AUGUSTA, GA (WFXG) - It all started on Shirley Avenue in Augusta.
This is the block where the L.O.E. (Loyalty Over Everything) Gang, formerly known as the Shirley Avenue Boys, got their start back in the 1980's.
"No community condones crime of any kind," said Clarence Moore, pastor of the Good Shepherd Baptist Church.
Moore has pastored the church that sits right across the street from Shirley Avenue for more than three decades and said he and his congregation hit the corners every week to pray for an end to the violence. "We go out, pray and ask God to give us back our community, our city, as well as the nation."
Those prayers, along with nearly two years of dedication from the Richmond County Sheriff's Office are what investigators said helped them indict 17 members of the L.O.E. Gang.
Of the 17, Gregory Mims is a former Richmond County Jailer, while Teangel McFadden serves as an active duty member of the Navy in California.
Richmond County Sheriff Richard Roundtree said, "This organization was involved in murder, armed robbery, aggravated assault, drug distribution, firearms violations, witness tampering, along with several other state and local charges."
He noted that as the L.O.E. Gang became more bold and violent, investigators knew it was high time to make a dent in their organization.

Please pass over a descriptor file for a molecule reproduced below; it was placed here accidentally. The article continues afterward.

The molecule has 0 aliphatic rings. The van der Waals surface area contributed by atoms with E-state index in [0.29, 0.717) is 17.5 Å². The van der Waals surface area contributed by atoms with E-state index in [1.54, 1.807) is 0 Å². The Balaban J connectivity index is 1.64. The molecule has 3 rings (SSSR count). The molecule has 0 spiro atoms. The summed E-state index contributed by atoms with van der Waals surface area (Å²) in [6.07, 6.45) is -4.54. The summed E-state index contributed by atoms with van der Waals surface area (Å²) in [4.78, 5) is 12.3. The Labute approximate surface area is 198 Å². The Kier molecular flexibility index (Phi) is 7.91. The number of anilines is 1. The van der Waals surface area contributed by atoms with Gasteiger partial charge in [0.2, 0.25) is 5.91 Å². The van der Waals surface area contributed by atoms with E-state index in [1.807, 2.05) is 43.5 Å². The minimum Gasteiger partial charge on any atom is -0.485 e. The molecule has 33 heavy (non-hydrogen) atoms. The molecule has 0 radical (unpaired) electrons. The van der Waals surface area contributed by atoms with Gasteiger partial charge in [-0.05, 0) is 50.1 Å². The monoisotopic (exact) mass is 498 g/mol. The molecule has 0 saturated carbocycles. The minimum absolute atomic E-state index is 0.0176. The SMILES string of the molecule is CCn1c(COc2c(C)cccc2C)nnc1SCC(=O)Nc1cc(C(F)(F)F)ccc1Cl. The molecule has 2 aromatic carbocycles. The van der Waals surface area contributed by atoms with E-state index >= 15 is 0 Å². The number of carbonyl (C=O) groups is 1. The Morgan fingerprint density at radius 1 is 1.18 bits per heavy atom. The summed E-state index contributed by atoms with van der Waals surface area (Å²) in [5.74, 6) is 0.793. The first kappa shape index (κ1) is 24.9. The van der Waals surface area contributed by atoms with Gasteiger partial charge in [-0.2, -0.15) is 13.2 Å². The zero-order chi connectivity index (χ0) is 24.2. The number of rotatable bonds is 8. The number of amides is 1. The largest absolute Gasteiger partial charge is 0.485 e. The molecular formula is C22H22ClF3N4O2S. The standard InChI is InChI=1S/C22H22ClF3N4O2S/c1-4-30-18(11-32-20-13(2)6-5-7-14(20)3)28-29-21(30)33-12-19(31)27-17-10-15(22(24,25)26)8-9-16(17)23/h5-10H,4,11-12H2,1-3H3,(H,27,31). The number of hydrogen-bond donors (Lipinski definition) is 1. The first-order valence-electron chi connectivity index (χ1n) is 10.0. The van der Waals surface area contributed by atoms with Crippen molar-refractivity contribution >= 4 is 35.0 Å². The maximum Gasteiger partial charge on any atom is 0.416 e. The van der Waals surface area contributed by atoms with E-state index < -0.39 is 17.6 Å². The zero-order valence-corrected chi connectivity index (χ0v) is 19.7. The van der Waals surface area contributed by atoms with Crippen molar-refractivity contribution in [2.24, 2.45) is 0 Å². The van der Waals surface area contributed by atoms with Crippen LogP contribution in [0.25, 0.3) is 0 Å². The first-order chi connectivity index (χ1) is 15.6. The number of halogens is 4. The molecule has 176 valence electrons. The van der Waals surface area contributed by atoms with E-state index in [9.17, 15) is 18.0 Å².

"We're going to throw every resource we have available, not only to arrest and prosecute, but to eradicate the gangs that we have here in Richmond County," said Roundtree.
And according to the gang task force, they're tracking 90 organizations across the county.
Moore said, "It just shows that more work needs to be done."
Roundtree hopes that this sting will send a loud wake up call to everyone in his area participating in criminal activity. Pastor Moore plans to stay in the fight to serve as a leader in taking back the streets.
In the indictment, investigators note that while the L.O.E. Gang does not identify with a particular color, they are affiliated with the more commonly known Blood Gang. Members use the number "32" as a stamp to identify themselves on social media, as well as hand signs like the number "3" with the letter "L".
Two of the 17 indicted members of the gang are still at large. No court date has been set for the 14 who are in Richmond County custody.